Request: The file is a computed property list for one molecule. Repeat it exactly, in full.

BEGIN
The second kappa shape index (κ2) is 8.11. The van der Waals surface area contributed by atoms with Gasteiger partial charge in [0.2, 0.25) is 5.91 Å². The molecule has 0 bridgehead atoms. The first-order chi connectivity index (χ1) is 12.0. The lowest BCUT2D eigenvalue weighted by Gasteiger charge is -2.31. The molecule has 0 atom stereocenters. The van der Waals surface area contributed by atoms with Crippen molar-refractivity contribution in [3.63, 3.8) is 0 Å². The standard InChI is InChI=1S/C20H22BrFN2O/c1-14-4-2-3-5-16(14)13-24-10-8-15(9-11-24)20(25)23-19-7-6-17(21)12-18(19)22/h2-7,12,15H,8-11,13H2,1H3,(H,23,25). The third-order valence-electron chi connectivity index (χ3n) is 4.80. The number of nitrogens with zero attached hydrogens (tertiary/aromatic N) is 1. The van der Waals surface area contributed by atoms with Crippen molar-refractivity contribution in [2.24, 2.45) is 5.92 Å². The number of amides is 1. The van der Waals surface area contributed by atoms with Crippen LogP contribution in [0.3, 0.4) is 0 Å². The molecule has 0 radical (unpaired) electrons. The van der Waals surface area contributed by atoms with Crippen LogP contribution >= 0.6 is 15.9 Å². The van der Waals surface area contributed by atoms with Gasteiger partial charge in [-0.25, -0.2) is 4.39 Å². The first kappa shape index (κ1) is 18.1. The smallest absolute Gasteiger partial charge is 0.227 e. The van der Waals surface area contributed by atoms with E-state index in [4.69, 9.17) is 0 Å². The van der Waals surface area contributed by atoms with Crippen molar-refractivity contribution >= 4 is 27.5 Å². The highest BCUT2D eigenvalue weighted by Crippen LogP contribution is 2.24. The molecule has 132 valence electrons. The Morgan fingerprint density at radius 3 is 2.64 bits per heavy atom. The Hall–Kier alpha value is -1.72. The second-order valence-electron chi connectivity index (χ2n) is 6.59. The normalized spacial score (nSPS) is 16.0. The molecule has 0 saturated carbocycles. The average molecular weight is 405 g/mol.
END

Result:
The second kappa shape index (κ2) is 8.11. The van der Waals surface area contributed by atoms with Gasteiger partial charge in [0.2, 0.25) is 5.91 Å². The molecule has 0 bridgehead atoms. The first-order chi connectivity index (χ1) is 12.0. The lowest BCUT2D eigenvalue weighted by Gasteiger charge is -2.31. The molecule has 0 atom stereocenters. The van der Waals surface area contributed by atoms with Crippen molar-refractivity contribution in [3.63, 3.8) is 0 Å². The standard InChI is InChI=1S/C20H22BrFN2O/c1-14-4-2-3-5-16(14)13-24-10-8-15(9-11-24)20(25)23-19-7-6-17(21)12-18(19)22/h2-7,12,15H,8-11,13H2,1H3,(H,23,25). The third-order valence-electron chi connectivity index (χ3n) is 4.80. The number of nitrogens with zero attached hydrogens (tertiary/aromatic N) is 1. The van der Waals surface area contributed by atoms with Crippen molar-refractivity contribution in [2.24, 2.45) is 5.92 Å². The number of amides is 1. The van der Waals surface area contributed by atoms with Crippen LogP contribution in [0.3, 0.4) is 0 Å². The molecule has 0 radical (unpaired) electrons. The van der Waals surface area contributed by atoms with Crippen LogP contribution >= 0.6 is 15.9 Å². The van der Waals surface area contributed by atoms with Gasteiger partial charge in [-0.25, -0.2) is 4.39 Å². The first kappa shape index (κ1) is 18.1. The smallest absolute Gasteiger partial charge is 0.227 e. The van der Waals surface area contributed by atoms with E-state index in [4.69, 9.17) is 0 Å². The van der Waals surface area contributed by atoms with Crippen molar-refractivity contribution >= 4 is 27.5 Å². The highest BCUT2D eigenvalue weighted by Crippen LogP contribution is 2.24. The molecule has 132 valence electrons. The Morgan fingerprint density at radius 3 is 2.64 bits per heavy atom. The Hall–Kier alpha value is -1.72. The second-order valence-electron chi connectivity index (χ2n) is 6.59. The normalized spacial score (nSPS) is 16.0. The molecule has 0 saturated carbocycles. The average molecular weight is 405 g/mol.